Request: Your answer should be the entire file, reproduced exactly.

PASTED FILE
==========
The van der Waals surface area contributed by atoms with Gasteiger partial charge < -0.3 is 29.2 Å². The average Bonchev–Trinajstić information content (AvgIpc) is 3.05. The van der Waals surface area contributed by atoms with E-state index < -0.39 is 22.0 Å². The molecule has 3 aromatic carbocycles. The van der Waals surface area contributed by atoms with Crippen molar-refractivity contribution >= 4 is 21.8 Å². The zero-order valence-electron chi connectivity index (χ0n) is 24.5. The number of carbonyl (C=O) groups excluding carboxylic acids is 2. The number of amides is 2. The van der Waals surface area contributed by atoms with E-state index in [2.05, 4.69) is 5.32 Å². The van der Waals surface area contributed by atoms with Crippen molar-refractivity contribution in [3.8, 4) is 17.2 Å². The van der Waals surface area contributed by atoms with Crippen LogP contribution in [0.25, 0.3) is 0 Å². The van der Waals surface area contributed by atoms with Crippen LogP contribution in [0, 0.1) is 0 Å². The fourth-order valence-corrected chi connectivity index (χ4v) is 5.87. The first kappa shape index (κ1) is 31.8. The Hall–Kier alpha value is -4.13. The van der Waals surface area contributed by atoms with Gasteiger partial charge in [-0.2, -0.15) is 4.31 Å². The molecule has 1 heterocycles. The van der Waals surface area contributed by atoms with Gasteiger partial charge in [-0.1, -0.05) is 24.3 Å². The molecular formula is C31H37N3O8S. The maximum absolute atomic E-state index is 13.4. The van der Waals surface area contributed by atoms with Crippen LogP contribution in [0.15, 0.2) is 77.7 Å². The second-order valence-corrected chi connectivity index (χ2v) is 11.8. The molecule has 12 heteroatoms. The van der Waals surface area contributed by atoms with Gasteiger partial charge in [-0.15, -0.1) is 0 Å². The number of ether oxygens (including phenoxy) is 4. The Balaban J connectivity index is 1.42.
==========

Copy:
The van der Waals surface area contributed by atoms with Gasteiger partial charge < -0.3 is 29.2 Å². The average Bonchev–Trinajstić information content (AvgIpc) is 3.05. The van der Waals surface area contributed by atoms with E-state index < -0.39 is 22.0 Å². The molecule has 3 aromatic carbocycles. The van der Waals surface area contributed by atoms with Crippen molar-refractivity contribution >= 4 is 21.8 Å². The zero-order valence-electron chi connectivity index (χ0n) is 24.5. The number of carbonyl (C=O) groups excluding carboxylic acids is 2. The number of amides is 2. The van der Waals surface area contributed by atoms with E-state index in [2.05, 4.69) is 5.32 Å². The van der Waals surface area contributed by atoms with Crippen molar-refractivity contribution in [3.8, 4) is 17.2 Å². The van der Waals surface area contributed by atoms with Crippen LogP contribution in [0.25, 0.3) is 0 Å². The van der Waals surface area contributed by atoms with Crippen LogP contribution in [0, 0.1) is 0 Å². The fourth-order valence-corrected chi connectivity index (χ4v) is 5.87. The first kappa shape index (κ1) is 31.8. The Hall–Kier alpha value is -4.13. The van der Waals surface area contributed by atoms with Gasteiger partial charge in [-0.2, -0.15) is 4.31 Å². The molecule has 1 heterocycles. The van der Waals surface area contributed by atoms with Gasteiger partial charge in [-0.1, -0.05) is 24.3 Å². The molecular formula is C31H37N3O8S. The maximum absolute atomic E-state index is 13.4. The van der Waals surface area contributed by atoms with Crippen LogP contribution in [0.15, 0.2) is 77.7 Å². The second-order valence-corrected chi connectivity index (χ2v) is 11.8. The molecule has 12 heteroatoms. The van der Waals surface area contributed by atoms with Gasteiger partial charge in [-0.15, -0.1) is 0 Å². The number of ether oxygens (including phenoxy) is 4. The Balaban J connectivity index is 1.42.